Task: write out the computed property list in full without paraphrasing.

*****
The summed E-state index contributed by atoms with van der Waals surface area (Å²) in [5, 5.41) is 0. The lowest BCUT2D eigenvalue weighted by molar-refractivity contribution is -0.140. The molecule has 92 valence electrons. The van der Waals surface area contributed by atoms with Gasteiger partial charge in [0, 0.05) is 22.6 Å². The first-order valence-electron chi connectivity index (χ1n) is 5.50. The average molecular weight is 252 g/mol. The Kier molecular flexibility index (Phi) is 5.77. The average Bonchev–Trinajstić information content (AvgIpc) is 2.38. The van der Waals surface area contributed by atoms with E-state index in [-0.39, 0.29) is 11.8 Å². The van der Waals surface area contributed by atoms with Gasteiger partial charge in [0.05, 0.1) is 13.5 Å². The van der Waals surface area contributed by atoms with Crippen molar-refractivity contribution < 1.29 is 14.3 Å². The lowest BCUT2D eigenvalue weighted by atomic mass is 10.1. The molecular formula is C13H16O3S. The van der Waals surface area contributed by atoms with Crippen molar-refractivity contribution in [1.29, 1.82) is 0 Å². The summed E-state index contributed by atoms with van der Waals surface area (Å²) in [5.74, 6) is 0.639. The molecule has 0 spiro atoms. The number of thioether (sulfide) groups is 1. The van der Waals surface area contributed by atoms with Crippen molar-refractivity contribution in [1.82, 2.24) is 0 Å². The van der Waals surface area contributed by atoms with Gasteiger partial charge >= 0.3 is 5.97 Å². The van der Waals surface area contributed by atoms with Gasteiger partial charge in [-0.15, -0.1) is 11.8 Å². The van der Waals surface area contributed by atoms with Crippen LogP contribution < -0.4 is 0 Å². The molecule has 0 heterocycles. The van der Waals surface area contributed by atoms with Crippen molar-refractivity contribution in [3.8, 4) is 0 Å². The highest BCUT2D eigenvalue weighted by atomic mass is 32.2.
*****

The summed E-state index contributed by atoms with van der Waals surface area (Å²) in [5, 5.41) is 0. The lowest BCUT2D eigenvalue weighted by molar-refractivity contribution is -0.140. The molecule has 92 valence electrons. The van der Waals surface area contributed by atoms with Gasteiger partial charge in [0, 0.05) is 22.6 Å². The first-order valence-electron chi connectivity index (χ1n) is 5.50. The average molecular weight is 252 g/mol. The Kier molecular flexibility index (Phi) is 5.77. The average Bonchev–Trinajstić information content (AvgIpc) is 2.38. The van der Waals surface area contributed by atoms with E-state index in [-0.39, 0.29) is 11.8 Å². The van der Waals surface area contributed by atoms with Gasteiger partial charge in [0.05, 0.1) is 13.5 Å². The van der Waals surface area contributed by atoms with Crippen molar-refractivity contribution < 1.29 is 14.3 Å². The lowest BCUT2D eigenvalue weighted by atomic mass is 10.1. The molecular formula is C13H16O3S. The van der Waals surface area contributed by atoms with Crippen molar-refractivity contribution in [1.29, 1.82) is 0 Å². The summed E-state index contributed by atoms with van der Waals surface area (Å²) in [5.74, 6) is 0.639. The molecule has 0 spiro atoms. The number of thioether (sulfide) groups is 1. The van der Waals surface area contributed by atoms with Crippen molar-refractivity contribution in [1.82, 2.24) is 0 Å². The van der Waals surface area contributed by atoms with Gasteiger partial charge >= 0.3 is 5.97 Å². The van der Waals surface area contributed by atoms with Gasteiger partial charge in [-0.15, -0.1) is 11.8 Å². The van der Waals surface area contributed by atoms with Crippen LogP contribution < -0.4 is 0 Å². The molecule has 0 heterocycles. The van der Waals surface area contributed by atoms with Crippen molar-refractivity contribution in [3.8, 4) is 0 Å². The highest BCUT2D eigenvalue weighted by atomic mass is 32.2.